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Powerpoint's finest hour?

One of the most common pieces of business software, it's everywhere you go, and badly done, it can be intensely annoying (or mind-numbingly tedious) - and it was Colin Powell's main tool at the UN.

Check out this Guardian piece for a concise history of Powerpoint (without the slides, bullet points and pointless transitions). I have to admit to being surprised to find out that Whitfield Diffie was one of the original authors.

Comments

( 7 comments — Leave a comment )
codepope
Feb. 7th, 2003 10:43 am (UTC)
Are weapons of mass boredom covered under any conventions?

sbisson
Feb. 7th, 2003 10:47 am (UTC)
I'd better tootle off to Den Haag if they are...
kightp
Feb. 7th, 2003 11:10 am (UTC)
... and every professor at the university where I work wants his or her precious PP presentation mounted on the Web.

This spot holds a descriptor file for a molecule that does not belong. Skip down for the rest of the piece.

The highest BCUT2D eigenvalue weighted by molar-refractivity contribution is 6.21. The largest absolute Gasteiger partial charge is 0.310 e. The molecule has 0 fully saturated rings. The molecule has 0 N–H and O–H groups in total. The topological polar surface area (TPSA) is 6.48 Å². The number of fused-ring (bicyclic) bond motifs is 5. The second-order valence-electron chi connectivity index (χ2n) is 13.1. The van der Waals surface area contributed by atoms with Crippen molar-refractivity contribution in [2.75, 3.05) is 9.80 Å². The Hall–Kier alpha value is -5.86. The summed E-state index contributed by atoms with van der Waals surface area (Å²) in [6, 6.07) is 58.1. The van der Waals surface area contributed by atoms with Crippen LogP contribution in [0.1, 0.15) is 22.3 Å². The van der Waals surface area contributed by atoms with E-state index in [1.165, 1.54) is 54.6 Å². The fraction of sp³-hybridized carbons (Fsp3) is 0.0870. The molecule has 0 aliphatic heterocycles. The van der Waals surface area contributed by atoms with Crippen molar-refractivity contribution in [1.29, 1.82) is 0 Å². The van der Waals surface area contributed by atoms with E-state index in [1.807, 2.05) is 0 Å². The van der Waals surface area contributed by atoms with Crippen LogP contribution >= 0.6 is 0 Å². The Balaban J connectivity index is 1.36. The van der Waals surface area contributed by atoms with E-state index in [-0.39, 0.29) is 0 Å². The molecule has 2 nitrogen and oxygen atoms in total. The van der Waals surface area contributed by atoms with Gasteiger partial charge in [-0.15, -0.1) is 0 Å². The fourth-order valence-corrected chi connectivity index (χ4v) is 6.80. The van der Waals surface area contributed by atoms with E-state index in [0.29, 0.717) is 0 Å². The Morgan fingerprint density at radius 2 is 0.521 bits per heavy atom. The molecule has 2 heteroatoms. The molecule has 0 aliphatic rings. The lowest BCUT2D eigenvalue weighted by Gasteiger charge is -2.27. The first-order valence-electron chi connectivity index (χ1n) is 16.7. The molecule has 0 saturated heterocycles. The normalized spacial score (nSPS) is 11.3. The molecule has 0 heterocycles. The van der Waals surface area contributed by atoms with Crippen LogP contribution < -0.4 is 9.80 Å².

Yeesh.
sbisson
Feb. 7th, 2003 11:12 am (UTC)
Re:
Just wait 'til they Switch and get their hands on Keynote.

Then they'll want to have them framed and displayed in the National Gallery...
major_clanger
Feb. 7th, 2003 01:11 pm (UTC)
Now I love Powerpoint. But then I absolutely refuse to let it tell me what to do. Thank you, little paperclip, but I know how to give a presentation, almost invariably better than you do. And for that matter, most of my powerpoint work has been more in the form of technical lessons rather than management infodumps.

I have certainly seen some very, very bad Powerpoint. (But then I recall plenty of very, very bad OHP presentations. At least Powerpoint mistakes can be easily fixed, whilst bad OHPs just get used over and over.) But I've also seen some very nice examples. It's a tool, and like all tools you have to be taught how to use it properly.

MC
ciphergoth
Feb. 8th, 2003 03:48 am (UTC)
Oh dear, I had no idea that one of my heroes had such a shameful past :-)
teddywolf
Feb. 9th, 2003 09:43 am (UTC)
MacIntoshes were still pretty respectable in 1987 ;-)
( 7 comments — Leave a comment )